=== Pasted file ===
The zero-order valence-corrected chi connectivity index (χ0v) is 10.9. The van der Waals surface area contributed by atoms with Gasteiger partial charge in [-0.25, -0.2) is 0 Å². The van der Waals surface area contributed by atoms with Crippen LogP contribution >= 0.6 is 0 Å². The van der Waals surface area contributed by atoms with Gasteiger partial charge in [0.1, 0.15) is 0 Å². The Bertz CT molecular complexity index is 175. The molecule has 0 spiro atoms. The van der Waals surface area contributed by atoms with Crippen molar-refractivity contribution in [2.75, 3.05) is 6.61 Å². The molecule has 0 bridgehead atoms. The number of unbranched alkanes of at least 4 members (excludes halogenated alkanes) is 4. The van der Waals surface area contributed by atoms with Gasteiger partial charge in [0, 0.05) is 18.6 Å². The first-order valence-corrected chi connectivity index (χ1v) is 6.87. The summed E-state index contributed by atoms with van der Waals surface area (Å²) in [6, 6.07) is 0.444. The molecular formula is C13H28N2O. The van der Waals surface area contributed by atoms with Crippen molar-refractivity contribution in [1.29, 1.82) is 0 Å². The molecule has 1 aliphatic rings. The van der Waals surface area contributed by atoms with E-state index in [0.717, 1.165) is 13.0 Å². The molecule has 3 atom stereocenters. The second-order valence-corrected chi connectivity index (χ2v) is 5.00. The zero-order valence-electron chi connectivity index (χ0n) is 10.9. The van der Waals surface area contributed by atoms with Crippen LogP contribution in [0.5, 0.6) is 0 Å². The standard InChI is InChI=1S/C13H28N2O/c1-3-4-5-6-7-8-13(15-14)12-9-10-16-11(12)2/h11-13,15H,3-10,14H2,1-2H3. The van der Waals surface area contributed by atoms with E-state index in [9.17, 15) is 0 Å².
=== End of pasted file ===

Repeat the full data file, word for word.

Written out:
The zero-order valence-corrected chi connectivity index (χ0v) is 10.9. The van der Waals surface area contributed by atoms with Gasteiger partial charge in [-0.25, -0.2) is 0 Å². The van der Waals surface area contributed by atoms with Crippen LogP contribution >= 0.6 is 0 Å². The van der Waals surface area contributed by atoms with Gasteiger partial charge in [0.1, 0.15) is 0 Å². The Bertz CT molecular complexity index is 175. The molecule has 0 spiro atoms. The van der Waals surface area contributed by atoms with Crippen molar-refractivity contribution in [2.75, 3.05) is 6.61 Å². The molecule has 0 bridgehead atoms. The number of unbranched alkanes of at least 4 members (excludes halogenated alkanes) is 4. The van der Waals surface area contributed by atoms with Gasteiger partial charge in [0, 0.05) is 18.6 Å². The first-order valence-corrected chi connectivity index (χ1v) is 6.87. The summed E-state index contributed by atoms with van der Waals surface area (Å²) in [6, 6.07) is 0.444. The molecular formula is C13H28N2O. The van der Waals surface area contributed by atoms with Crippen molar-refractivity contribution in [1.29, 1.82) is 0 Å². The molecule has 1 aliphatic rings. The van der Waals surface area contributed by atoms with E-state index in [0.717, 1.165) is 13.0 Å². The molecule has 3 atom stereocenters. The second-order valence-corrected chi connectivity index (χ2v) is 5.00. The zero-order valence-electron chi connectivity index (χ0n) is 10.9. The van der Waals surface area contributed by atoms with Crippen LogP contribution in [0.5, 0.6) is 0 Å². The standard InChI is InChI=1S/C13H28N2O/c1-3-4-5-6-7-8-13(15-14)12-9-10-16-11(12)2/h11-13,15H,3-10,14H2,1-2H3. The van der Waals surface area contributed by atoms with E-state index in [9.17, 15) is 0 Å².